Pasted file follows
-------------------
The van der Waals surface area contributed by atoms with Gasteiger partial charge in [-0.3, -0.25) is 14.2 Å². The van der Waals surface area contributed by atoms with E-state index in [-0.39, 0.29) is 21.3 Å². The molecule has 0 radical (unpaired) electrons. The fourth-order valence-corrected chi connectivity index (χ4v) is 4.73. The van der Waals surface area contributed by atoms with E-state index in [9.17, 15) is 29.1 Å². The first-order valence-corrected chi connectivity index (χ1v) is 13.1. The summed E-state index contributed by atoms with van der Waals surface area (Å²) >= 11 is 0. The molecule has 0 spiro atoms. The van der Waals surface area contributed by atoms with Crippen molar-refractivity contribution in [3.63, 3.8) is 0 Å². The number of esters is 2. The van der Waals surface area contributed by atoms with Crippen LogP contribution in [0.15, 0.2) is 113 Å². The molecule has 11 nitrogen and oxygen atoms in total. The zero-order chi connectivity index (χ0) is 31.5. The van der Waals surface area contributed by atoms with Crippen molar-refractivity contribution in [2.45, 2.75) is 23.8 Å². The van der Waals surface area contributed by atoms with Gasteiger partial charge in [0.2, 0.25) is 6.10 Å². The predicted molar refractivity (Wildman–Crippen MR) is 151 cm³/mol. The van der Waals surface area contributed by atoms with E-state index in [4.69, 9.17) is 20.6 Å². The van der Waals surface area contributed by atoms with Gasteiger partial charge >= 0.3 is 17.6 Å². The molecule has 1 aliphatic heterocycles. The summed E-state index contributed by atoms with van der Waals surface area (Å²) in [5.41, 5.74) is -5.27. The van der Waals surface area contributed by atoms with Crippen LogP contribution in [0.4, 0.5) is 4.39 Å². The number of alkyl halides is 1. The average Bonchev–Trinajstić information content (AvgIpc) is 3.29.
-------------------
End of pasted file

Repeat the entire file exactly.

The van der Waals surface area contributed by atoms with Gasteiger partial charge in [-0.3, -0.25) is 14.2 Å². The van der Waals surface area contributed by atoms with E-state index in [-0.39, 0.29) is 21.3 Å². The molecule has 0 radical (unpaired) electrons. The fourth-order valence-corrected chi connectivity index (χ4v) is 4.73. The van der Waals surface area contributed by atoms with E-state index in [9.17, 15) is 29.1 Å². The first-order valence-corrected chi connectivity index (χ1v) is 13.1. The summed E-state index contributed by atoms with van der Waals surface area (Å²) >= 11 is 0. The molecule has 0 spiro atoms. The van der Waals surface area contributed by atoms with Crippen molar-refractivity contribution in [3.63, 3.8) is 0 Å². The number of esters is 2. The van der Waals surface area contributed by atoms with Crippen LogP contribution in [0.15, 0.2) is 113 Å². The molecule has 11 nitrogen and oxygen atoms in total. The zero-order chi connectivity index (χ0) is 31.5. The van der Waals surface area contributed by atoms with Crippen molar-refractivity contribution in [2.45, 2.75) is 23.8 Å². The van der Waals surface area contributed by atoms with Gasteiger partial charge in [0.2, 0.25) is 6.10 Å². The predicted molar refractivity (Wildman–Crippen MR) is 151 cm³/mol. The van der Waals surface area contributed by atoms with E-state index in [4.69, 9.17) is 20.6 Å². The van der Waals surface area contributed by atoms with Gasteiger partial charge >= 0.3 is 17.6 Å². The molecule has 1 aliphatic heterocycles. The summed E-state index contributed by atoms with van der Waals surface area (Å²) in [5.41, 5.74) is -5.27. The van der Waals surface area contributed by atoms with Crippen LogP contribution in [0.4, 0.5) is 4.39 Å². The number of alkyl halides is 1. The average Bonchev–Trinajstić information content (AvgIpc) is 3.29.